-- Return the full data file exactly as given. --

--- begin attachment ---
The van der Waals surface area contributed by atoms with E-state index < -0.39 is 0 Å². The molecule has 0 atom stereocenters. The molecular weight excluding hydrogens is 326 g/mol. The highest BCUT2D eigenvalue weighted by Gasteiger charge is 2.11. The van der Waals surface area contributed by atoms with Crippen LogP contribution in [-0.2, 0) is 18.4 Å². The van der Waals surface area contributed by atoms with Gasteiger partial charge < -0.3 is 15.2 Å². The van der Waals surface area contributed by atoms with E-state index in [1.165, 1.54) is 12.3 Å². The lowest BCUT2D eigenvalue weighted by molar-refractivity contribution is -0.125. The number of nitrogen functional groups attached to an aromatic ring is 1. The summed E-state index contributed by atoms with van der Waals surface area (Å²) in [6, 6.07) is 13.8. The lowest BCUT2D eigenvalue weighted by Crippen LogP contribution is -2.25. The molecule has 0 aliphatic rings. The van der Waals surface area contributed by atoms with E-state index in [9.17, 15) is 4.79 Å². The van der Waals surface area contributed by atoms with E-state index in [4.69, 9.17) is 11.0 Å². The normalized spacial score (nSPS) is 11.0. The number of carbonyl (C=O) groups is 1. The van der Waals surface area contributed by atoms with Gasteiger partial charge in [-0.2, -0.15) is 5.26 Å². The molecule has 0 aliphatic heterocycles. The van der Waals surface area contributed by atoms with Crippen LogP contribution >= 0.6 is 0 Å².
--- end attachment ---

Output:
The van der Waals surface area contributed by atoms with E-state index < -0.39 is 0 Å². The molecule has 0 atom stereocenters. The molecular weight excluding hydrogens is 326 g/mol. The highest BCUT2D eigenvalue weighted by Gasteiger charge is 2.11. The van der Waals surface area contributed by atoms with Crippen LogP contribution in [-0.2, 0) is 18.4 Å². The van der Waals surface area contributed by atoms with Gasteiger partial charge < -0.3 is 15.2 Å². The van der Waals surface area contributed by atoms with E-state index in [1.165, 1.54) is 12.3 Å². The lowest BCUT2D eigenvalue weighted by molar-refractivity contribution is -0.125. The number of nitrogen functional groups attached to an aromatic ring is 1. The summed E-state index contributed by atoms with van der Waals surface area (Å²) in [6, 6.07) is 13.8. The lowest BCUT2D eigenvalue weighted by Crippen LogP contribution is -2.25. The molecule has 0 aliphatic rings. The van der Waals surface area contributed by atoms with E-state index in [9.17, 15) is 4.79 Å². The van der Waals surface area contributed by atoms with E-state index in [4.69, 9.17) is 11.0 Å². The normalized spacial score (nSPS) is 11.0. The number of carbonyl (C=O) groups is 1. The van der Waals surface area contributed by atoms with Gasteiger partial charge in [-0.2, -0.15) is 5.26 Å². The molecule has 0 aliphatic heterocycles. The van der Waals surface area contributed by atoms with Crippen LogP contribution >= 0.6 is 0 Å².